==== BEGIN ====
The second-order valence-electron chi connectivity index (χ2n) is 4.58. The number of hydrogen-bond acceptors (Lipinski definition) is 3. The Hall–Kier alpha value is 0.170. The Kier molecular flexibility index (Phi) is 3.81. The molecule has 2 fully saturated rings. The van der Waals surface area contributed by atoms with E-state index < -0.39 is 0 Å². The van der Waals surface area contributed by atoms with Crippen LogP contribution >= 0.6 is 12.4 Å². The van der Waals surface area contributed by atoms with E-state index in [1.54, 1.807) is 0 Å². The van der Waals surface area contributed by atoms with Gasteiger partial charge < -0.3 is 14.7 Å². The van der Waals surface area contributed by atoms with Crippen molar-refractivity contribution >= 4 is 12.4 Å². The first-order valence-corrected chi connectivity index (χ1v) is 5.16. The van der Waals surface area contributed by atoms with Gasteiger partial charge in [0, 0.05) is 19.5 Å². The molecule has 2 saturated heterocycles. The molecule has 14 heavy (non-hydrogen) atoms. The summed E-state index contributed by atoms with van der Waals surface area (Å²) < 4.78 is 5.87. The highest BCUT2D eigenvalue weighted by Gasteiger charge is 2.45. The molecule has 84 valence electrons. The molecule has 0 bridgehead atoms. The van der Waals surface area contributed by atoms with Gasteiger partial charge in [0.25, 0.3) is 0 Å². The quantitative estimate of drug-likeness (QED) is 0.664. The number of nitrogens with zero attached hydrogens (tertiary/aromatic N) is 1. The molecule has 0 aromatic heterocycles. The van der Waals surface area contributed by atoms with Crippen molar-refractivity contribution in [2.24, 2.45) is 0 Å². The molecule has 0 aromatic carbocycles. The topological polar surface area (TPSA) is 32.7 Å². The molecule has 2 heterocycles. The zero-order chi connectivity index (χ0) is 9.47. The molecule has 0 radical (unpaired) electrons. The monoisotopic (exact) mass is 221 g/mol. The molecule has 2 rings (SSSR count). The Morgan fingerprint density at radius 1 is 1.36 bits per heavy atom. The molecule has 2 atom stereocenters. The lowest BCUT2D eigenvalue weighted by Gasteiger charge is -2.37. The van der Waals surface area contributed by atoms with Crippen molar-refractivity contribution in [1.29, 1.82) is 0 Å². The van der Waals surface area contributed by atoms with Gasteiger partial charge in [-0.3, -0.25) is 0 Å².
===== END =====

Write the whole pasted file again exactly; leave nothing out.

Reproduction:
The second-order valence-electron chi connectivity index (χ2n) is 4.58. The number of hydrogen-bond acceptors (Lipinski definition) is 3. The Hall–Kier alpha value is 0.170. The Kier molecular flexibility index (Phi) is 3.81. The molecule has 2 fully saturated rings. The van der Waals surface area contributed by atoms with E-state index < -0.39 is 0 Å². The van der Waals surface area contributed by atoms with Crippen LogP contribution >= 0.6 is 12.4 Å². The van der Waals surface area contributed by atoms with E-state index in [1.54, 1.807) is 0 Å². The van der Waals surface area contributed by atoms with Gasteiger partial charge < -0.3 is 14.7 Å². The van der Waals surface area contributed by atoms with Crippen molar-refractivity contribution >= 4 is 12.4 Å². The first-order valence-corrected chi connectivity index (χ1v) is 5.16. The van der Waals surface area contributed by atoms with Gasteiger partial charge in [0, 0.05) is 19.5 Å². The molecule has 2 saturated heterocycles. The molecule has 14 heavy (non-hydrogen) atoms. The summed E-state index contributed by atoms with van der Waals surface area (Å²) < 4.78 is 5.87. The highest BCUT2D eigenvalue weighted by Gasteiger charge is 2.45. The molecule has 84 valence electrons. The molecule has 0 bridgehead atoms. The van der Waals surface area contributed by atoms with Gasteiger partial charge in [0.25, 0.3) is 0 Å². The quantitative estimate of drug-likeness (QED) is 0.664. The number of nitrogens with zero attached hydrogens (tertiary/aromatic N) is 1. The molecule has 0 aromatic heterocycles. The van der Waals surface area contributed by atoms with Crippen molar-refractivity contribution in [2.24, 2.45) is 0 Å². The molecule has 0 aromatic carbocycles. The topological polar surface area (TPSA) is 32.7 Å². The molecule has 2 heterocycles. The zero-order chi connectivity index (χ0) is 9.47. The molecule has 0 radical (unpaired) electrons. The monoisotopic (exact) mass is 221 g/mol. The molecule has 2 rings (SSSR count). The Morgan fingerprint density at radius 1 is 1.36 bits per heavy atom. The molecule has 2 atom stereocenters. The lowest BCUT2D eigenvalue weighted by Gasteiger charge is -2.37. The van der Waals surface area contributed by atoms with Crippen molar-refractivity contribution in [1.29, 1.82) is 0 Å². The van der Waals surface area contributed by atoms with Gasteiger partial charge in [-0.3, -0.25) is 0 Å².